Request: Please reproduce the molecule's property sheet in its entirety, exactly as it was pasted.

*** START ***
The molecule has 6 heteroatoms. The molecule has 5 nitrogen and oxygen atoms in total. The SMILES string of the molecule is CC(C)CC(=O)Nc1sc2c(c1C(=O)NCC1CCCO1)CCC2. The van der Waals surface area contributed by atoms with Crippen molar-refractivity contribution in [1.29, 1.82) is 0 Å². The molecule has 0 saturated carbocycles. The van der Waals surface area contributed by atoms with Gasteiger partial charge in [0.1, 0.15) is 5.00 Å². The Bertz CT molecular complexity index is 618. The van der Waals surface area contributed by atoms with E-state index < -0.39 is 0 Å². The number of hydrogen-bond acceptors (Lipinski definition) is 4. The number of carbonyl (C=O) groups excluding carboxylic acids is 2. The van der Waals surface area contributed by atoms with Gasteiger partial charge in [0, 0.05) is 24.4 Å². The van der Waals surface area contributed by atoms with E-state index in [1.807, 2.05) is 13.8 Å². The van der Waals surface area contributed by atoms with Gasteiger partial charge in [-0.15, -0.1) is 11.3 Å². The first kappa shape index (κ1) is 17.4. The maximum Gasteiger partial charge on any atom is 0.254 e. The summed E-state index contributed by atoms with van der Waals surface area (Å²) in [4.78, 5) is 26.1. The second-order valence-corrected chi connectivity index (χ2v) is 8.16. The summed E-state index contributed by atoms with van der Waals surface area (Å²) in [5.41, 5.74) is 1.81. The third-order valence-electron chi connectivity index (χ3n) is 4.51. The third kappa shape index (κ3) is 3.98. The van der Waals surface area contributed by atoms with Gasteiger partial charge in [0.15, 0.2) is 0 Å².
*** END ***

The molecule has 6 heteroatoms. The molecule has 5 nitrogen and oxygen atoms in total. The SMILES string of the molecule is CC(C)CC(=O)Nc1sc2c(c1C(=O)NCC1CCCO1)CCC2. The van der Waals surface area contributed by atoms with Crippen molar-refractivity contribution in [1.29, 1.82) is 0 Å². The molecule has 0 saturated carbocycles. The van der Waals surface area contributed by atoms with Gasteiger partial charge in [0.1, 0.15) is 5.00 Å². The Bertz CT molecular complexity index is 618. The van der Waals surface area contributed by atoms with E-state index < -0.39 is 0 Å². The number of hydrogen-bond acceptors (Lipinski definition) is 4. The number of carbonyl (C=O) groups excluding carboxylic acids is 2. The van der Waals surface area contributed by atoms with Gasteiger partial charge in [0, 0.05) is 24.4 Å². The van der Waals surface area contributed by atoms with E-state index in [1.807, 2.05) is 13.8 Å². The van der Waals surface area contributed by atoms with Gasteiger partial charge in [-0.15, -0.1) is 11.3 Å². The first kappa shape index (κ1) is 17.4. The maximum Gasteiger partial charge on any atom is 0.254 e. The summed E-state index contributed by atoms with van der Waals surface area (Å²) in [4.78, 5) is 26.1. The second-order valence-corrected chi connectivity index (χ2v) is 8.16. The summed E-state index contributed by atoms with van der Waals surface area (Å²) in [5.41, 5.74) is 1.81. The third-order valence-electron chi connectivity index (χ3n) is 4.51. The third kappa shape index (κ3) is 3.98. The van der Waals surface area contributed by atoms with Gasteiger partial charge in [0.15, 0.2) is 0 Å².